In response to evidence heard by The Financial Services Royal Commission, and to changing community expectations, industry codes such as the Australian Banking Code of Practice and the General Insurance Code of Practice are strengthening their requirements for members to have policies to assist vulnerable customers, and to train their staff accordingly.
This course provides an introduction to financial vulnerability and describes the various ways in which a customer may be vulnerable – for example due to ill-health, age, co-dependency, limited literacy or unfamiliarity with financial transactions. It provides tips to assist staff in recognising cases where a vulnerable customer may be subject to improper manipulation, or where they need to take extra steps to ensure that the customer fully understands the financial product they are considering.
The course teaches learners about the range of options they have in responding to cases of possible financial abuse and reminds them of the limitations on the actions they may take. Dealing with possible financial abuse requires a careful balance between protecting customers and respecting their rights.
One module is dedicated to ways of helping a customer who is fleeing domestic violence.
The course contains numerous case studies to bring the material to life.
Module One: Customers with reduced decision-making capacity
· Explain the importance of a banking customer’s decision-making capacity
· Discuss how to assess a customer’s decision-making capacity
· Describe the causes of reduced decision-making capacity
· List possible responses to reduced decision-making capacity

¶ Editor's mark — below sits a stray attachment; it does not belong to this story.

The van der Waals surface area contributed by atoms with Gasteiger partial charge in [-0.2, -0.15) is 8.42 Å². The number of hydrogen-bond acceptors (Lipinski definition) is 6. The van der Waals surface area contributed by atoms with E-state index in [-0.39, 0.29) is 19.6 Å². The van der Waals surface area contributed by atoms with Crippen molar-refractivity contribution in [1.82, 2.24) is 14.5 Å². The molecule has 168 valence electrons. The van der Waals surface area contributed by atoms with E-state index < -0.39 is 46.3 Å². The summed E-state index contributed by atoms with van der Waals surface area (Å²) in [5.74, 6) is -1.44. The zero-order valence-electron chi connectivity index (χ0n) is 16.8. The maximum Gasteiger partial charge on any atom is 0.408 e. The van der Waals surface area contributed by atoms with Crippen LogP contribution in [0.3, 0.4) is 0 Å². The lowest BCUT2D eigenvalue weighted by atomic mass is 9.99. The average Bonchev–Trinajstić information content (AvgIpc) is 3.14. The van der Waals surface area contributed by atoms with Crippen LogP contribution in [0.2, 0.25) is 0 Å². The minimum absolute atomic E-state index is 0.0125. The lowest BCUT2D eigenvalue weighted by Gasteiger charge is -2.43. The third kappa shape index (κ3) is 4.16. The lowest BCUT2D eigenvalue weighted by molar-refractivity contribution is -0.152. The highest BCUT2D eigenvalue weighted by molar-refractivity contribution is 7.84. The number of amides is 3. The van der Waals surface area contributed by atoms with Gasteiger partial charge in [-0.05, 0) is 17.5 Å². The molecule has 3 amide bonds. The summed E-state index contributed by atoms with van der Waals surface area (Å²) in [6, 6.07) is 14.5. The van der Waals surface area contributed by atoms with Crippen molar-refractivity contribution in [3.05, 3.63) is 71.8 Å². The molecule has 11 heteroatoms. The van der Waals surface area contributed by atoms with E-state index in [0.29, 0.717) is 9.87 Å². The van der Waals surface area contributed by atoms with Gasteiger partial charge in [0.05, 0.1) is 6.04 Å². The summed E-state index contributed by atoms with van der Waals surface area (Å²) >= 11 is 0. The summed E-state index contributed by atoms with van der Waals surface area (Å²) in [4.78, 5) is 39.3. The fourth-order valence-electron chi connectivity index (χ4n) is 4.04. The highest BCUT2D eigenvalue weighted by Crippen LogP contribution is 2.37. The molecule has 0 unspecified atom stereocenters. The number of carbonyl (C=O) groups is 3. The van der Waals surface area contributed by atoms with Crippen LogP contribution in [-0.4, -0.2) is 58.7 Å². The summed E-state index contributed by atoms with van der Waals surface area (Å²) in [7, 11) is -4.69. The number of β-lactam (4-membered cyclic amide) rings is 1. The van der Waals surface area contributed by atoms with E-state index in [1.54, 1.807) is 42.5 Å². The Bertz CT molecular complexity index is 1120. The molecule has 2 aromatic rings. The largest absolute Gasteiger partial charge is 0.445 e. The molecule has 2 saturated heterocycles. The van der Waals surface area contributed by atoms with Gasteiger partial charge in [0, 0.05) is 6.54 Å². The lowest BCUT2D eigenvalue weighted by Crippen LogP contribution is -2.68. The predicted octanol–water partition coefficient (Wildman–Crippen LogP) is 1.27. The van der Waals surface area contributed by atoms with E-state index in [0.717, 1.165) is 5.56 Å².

· Give a general overview of Powers of Attorney
Module Two: Customers with special needs
· Discuss how to overcome various barriers that may hinder customers getting information about financial products
· Explain how to assist customers who may have trouble understanding how financial products work
Module Three: Customers vulnerable to other parties
· Explain which actions fall into the definition of ‘financial abuse’
· Understand how to assess the chances that financial abuse is occurring
· Outline some ways a customer can guard themselves against financial abuse
· Outline some ways to respond if you suspect financial abuse is happening
Module Four: Relationship breakdowns and domestic violence
· Explain how to help a customer reorganize their banking after a relationship breakdown
· Understand the background to domestic violence
· Explain how to help a customer open an account when they have too few identification documents
Module Five: Elder financial abuse
· Use case studies of elder financial abuse to learn how to better identify and respond to potential elder financial abuse
Module six: Loans and Guarantees
· Explain the risks faced by vulnerable customers when they enter into loans as a co-borrower or guarantor
· Outline some ways to protect vulnerable customers when signing up loans
· Case studies
Do you have a policy or process, or some subject-matter expertise that you would like to add to this course?
Talk to us about ways we can quickly tailor the course to suit your needs.
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